Six years later when the parent company in the United Kingdom changed hands, she bought out their “list” of New Zealand published titles, and set up, again, in her own right, as Bridget Williams Books (BWB).
As a young managing director, Allen & Unwin New Zealand in the 1980s.
“It’s a kind of pattern of the industry – creativity and capital. When I bought the list, and I had to make a decision because the company was disappearing under my feet, I was 51% in favour of doing it. I knew how hard it would be.”
One question she had starting BWB was what impact the change may have. “I was publishing books the next day but I had that quite strong sense that serious authors might not publish with BWB because we weren’t international anymore.”
A month on, historian Judith Binney sent her a handwritten note suggesting they meet. She was ready to talk about the book that became Redemption Songs, on the life of Te Kooti Arikirangi Te Turuki.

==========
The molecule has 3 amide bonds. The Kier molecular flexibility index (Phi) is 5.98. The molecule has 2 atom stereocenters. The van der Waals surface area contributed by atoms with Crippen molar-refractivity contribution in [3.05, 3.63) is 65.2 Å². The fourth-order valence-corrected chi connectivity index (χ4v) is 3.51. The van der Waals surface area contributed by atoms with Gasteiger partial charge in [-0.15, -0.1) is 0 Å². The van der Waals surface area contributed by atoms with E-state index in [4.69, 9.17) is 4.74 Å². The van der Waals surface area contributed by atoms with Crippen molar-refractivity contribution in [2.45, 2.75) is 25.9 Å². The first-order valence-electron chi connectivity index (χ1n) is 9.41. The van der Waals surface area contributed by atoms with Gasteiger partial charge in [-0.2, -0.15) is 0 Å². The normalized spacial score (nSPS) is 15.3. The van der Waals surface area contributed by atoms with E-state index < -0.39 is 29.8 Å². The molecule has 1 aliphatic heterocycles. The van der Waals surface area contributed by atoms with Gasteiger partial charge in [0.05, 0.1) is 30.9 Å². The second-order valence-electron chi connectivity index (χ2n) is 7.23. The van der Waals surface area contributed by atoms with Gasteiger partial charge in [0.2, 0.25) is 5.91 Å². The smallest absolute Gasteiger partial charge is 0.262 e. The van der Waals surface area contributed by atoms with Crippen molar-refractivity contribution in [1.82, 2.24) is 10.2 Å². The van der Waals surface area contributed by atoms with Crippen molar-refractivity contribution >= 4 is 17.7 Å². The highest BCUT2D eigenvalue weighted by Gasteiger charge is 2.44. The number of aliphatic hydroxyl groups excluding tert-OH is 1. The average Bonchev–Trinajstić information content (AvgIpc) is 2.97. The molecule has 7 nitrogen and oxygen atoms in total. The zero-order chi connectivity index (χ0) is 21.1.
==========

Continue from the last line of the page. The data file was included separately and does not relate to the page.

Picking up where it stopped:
“At that point, this book, any publisher in the country would have published that book. That was pretty cool and it was a real gesture of faith – also a gesture of support for an independent firm.”
“The world hasn’t changed as much as people might like to think. People really want to write, read and publish books that’s my fundamental belief.” Bridget Williams
Redemption Songs won Montana Book of the Year in 1996 and is one on a long list of landmark BWB titles. It was a significant step toward more publishing with, and for, the Māori world. Work which Williams had begun with projects such as the Dictionary of New Zealand Biography and its volumes in te reo Māori; with titles such as The Book of New Zealand Women/Ko Kui Ma Te Kaupapa and in 2014 Tangata Whenua: An Illustrated History. “My books have taken me closer than I was to the Māori world and I deeply appreciate that connectivity.”